Pulitzer Prize-winning historian David McCullough is author of popular biographies such as Truman and John Adams, and at 79 years old, he’s still going strong. When asked by Harvard Business Review whether he is ready to retire, McCullough offered some interesting perspective on how he views his work through the American founders’ understanding of the “pursuit of happiness” (HT):
I can’t wait to get out of bed every morning. To me, it’s the only way to live. When the founders wrote about life, liberty, and the pursuit of happiness, they didn’t mean longer vacations and more comfortable hammocks. They meant the pursuit of learning. The love of learning. The pursuit of improvement and excellence. I keep telling students, Find work you love. Don’t concern yourself overly about how much money is involved or whether you’re ever going to be famous. I’m giving a talk at Dartmouth this week. It’s called the Hard Work of Writing. And it is hard work. But in hard work is happiness.
As I’ve examined before, defining happiness can be an elusive task, yet McCullough seems intent on pushing for much more than rainbows and lollipops. Indeed, his understanding of ultimate human fulfillment meshes quite easily with Lester DeKoster’s focus on work as a process for finding “meaning.” Arthur Brooks’ emphasis on “earned success” also comes to mind.
Over at Work Matters, Tom Nelson connects McCullough’s approach to a Christian understanding of work as being a gift from God:
McCullough’s wise words echo the inspired words of the writer of Ecclesiastes who comes to a similar conclusion ages ago. “Then I realized that it is good and proper for a man to eat and drink, and to find satisfaction in his toilsome labor under the sun during the few days of life God has given him—for this is his lot. Moreover when God gives any man wealth and possessions and enables to enjoy them, to accept his lot and be happy in his work—this is a gift of God.” Yes our work is at times vexing in a broken world, but it is nevertheless a gift of God, a key to human happiness and human flourishing.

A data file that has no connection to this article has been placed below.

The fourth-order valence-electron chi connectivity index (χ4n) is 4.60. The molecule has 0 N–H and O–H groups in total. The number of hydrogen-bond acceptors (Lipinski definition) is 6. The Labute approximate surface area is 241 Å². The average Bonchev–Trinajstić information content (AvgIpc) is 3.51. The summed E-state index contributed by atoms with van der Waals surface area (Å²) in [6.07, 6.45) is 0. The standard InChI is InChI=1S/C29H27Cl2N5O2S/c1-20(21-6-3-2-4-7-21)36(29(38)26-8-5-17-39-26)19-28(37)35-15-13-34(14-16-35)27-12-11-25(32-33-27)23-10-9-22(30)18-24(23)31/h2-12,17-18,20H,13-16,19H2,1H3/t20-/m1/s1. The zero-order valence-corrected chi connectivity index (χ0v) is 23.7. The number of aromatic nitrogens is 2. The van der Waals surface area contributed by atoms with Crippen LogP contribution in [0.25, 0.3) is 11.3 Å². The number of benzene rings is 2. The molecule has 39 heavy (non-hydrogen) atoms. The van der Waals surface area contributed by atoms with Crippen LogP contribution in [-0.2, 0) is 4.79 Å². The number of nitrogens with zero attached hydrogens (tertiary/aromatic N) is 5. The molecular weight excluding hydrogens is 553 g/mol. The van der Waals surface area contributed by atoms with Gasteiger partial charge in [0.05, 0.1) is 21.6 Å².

As image bearers of the one true God we were designed to work, to contribute to God’s good world all of our lives. With all the looming economic issues confronting us and the political theatre being played out in Washington, maybe a look back at what our founders had in mind when they penned “the pursuit of happiness,” would be both instructive and helpful.
Read Nelson’s full response at Work Matters.
Read the full interview.
Healing Our World gently and provocatively challenges us to recognize the coercive nature of the government intervention we often consider inevitable and even desirable.